Jonathan Jones, “The Spirit of Our Time,” The Guardian UK, September 23.  Accessed March 16, 2011 

Dysfunctional machines and automatons can also be read as a pessimistic response to the prewar celebration of science and technology, and expressed the postwar generation’s loss of faith in civilization, technology, and progress.

John Heartfield, The Meaning of the Hitler Salute: Little Man Asks for Big Gifts, 1932
Metropolitan Museum

Berlin Dadaist John Heartfield explored a new medium called photomontage, a technique of pasting parts of photographs together to form a new image.

“In this montage, Heartfield specifically links Hitler’s electoral success with his courting of wealthy industrialists from the Rhineland. More generally, he gives pictorial punch to the commonplace idea that money fuels political power by implying that the Nazi salute is in fact a plea for cash.”
Metropolitan Museum

Rooted in Cubist collage, photomontage was a response to the deceitful use of photographs in war propaganda and advertising.  Artists used photomontage to engage in a kind of “guerilla-warfare” against official sources of news and information, and to undermine the power of photography to promote falsehoods.

Zygosis:  John Heartfiled and the Political Image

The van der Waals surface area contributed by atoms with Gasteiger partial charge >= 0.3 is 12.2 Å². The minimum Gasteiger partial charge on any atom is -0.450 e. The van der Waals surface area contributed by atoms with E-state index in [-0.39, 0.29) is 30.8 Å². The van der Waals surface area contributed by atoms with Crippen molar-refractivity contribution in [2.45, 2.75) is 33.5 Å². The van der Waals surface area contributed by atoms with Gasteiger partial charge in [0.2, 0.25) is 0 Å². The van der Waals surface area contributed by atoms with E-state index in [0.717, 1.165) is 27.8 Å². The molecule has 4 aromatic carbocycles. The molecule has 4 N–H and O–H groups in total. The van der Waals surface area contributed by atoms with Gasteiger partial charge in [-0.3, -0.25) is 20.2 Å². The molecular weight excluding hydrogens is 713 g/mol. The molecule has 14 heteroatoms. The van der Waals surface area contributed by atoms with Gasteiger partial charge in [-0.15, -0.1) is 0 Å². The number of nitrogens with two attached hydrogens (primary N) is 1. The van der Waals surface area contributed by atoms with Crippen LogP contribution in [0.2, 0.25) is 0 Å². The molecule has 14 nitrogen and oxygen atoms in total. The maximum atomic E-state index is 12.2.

Hannah Höch, Cut with a Kitchen Knife, 1919-1920. Museum of Modern Art

Hannah Höch used photomontage to deconstruct the gender roles prescribed by modern advertising, as well as to make pointed political commentary.  In this work, the artist assembled a who’s who gallery of contemporary personages, organized into pro- and anti-Dada factions.  The chaotic composition is punctuated by Dada slogans and fragments of machinery.  Amongst the anti-Dadaists is the President of the Weimar Republic, whose head is attached to the body of a topless dancer.  Members of the Dada movement appear in similarly comical situations, and in the lower right corner the artist pasted a map of Europe illustrating countries where women had earned the vote.

Listen to MOMA audioguide: 

Marcel Duchamp, Nude Descending a Staircase, 1912
Philadelphia Museum of Art

Marcel Duchamp was the leading figure of Paris and New York Dada.  In his early work he was influenced by Cubism and Futurism.  Nude Descending a Staircase was based on Marey’s studies of motion, and demonstrates Duchamp’s interest in kinetic imagery.  The work was rejected by the jury of the annual Salon des Independents because it was considered “too Futurist,” and too literal by the Cubist members of the jury.  Duchamp later exhibited it at the New York Armory Show, where it was ridiculed by critics who found it incomprehensible.

Marcel Duchamp, L.H.O.O.Q., 1919. Private collection. Image source:

Duchamp eventually renounced what he called “retinal” art, and pioneered a new approach to art called “conceptualism.”  In conceptual art, the idea of the work is more important than what it looks like.